Baby Boomers approaching retirement or retirees should also consider how they are getting their fixed income exposure.  Investments like bond mutual funds do not have a maturity date so there is no definite date when an investor is guaranteed to have their principal returned. Investors may consider owning a diversified pool of individual bonds that are laddered with a bond maturing each year.  This helps investors get all of their money back at maturity provided that the bond does not default and unused proceeds can be reinvested at prevailing higher rates.

Finally, boomers in or near retirement should also evaluate their floating rate debt exposure like adjustable rate mortgages, home equity lines of credit, and margin loans. It may make sense to pay off or restructure these obligations before interest rates increase.

Boomer:  What are the benefits and drawbacks of an increase in interest rates?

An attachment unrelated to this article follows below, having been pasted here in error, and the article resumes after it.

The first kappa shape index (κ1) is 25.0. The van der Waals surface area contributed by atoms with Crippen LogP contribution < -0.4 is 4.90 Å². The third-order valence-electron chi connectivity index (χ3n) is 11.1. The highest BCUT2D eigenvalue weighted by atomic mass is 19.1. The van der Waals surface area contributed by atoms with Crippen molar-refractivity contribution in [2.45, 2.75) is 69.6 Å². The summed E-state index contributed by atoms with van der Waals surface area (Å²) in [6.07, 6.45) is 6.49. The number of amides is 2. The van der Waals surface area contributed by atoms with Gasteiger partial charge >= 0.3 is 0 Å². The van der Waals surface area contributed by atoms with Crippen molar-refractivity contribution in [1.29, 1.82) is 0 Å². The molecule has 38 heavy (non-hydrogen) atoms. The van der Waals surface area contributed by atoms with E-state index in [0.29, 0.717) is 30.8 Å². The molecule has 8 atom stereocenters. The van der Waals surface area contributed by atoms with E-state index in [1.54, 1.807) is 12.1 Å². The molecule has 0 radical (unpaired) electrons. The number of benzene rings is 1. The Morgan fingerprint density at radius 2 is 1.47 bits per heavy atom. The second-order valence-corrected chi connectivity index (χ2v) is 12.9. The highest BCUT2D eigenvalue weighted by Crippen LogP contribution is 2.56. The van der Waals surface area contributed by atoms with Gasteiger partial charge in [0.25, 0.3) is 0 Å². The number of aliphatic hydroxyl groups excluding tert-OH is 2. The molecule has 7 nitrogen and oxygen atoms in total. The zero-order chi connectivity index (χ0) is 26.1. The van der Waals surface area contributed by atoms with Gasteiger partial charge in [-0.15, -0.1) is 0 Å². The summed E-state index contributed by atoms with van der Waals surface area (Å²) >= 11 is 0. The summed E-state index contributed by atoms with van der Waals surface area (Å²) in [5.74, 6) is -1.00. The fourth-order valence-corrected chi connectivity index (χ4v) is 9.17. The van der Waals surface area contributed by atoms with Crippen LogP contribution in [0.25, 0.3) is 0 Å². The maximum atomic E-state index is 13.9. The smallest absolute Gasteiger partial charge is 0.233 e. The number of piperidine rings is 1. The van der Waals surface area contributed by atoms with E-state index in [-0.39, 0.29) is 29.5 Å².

Harris:  Savers should receive higher payments on savings accounts, bonds, annuities and other income producing instruments.  But borrowers should brace for higher costs. For example, a one percent increase in interest rates can increase the cost of a $100,000 mortgage by over $700 a year. Home equity lines of credit will also rise, as well as other loans, whether you’re financing a new car or carrying a balance on your credit card.

Investors may also experience some short-term volatility across all their investments.

But overall, it is important to remember that when the Fed does hike rates, the cycle will likely be slow. For long-term investors, which most of us are, it’s important to stay focused on the longer term and not be too distracted by shorter term events.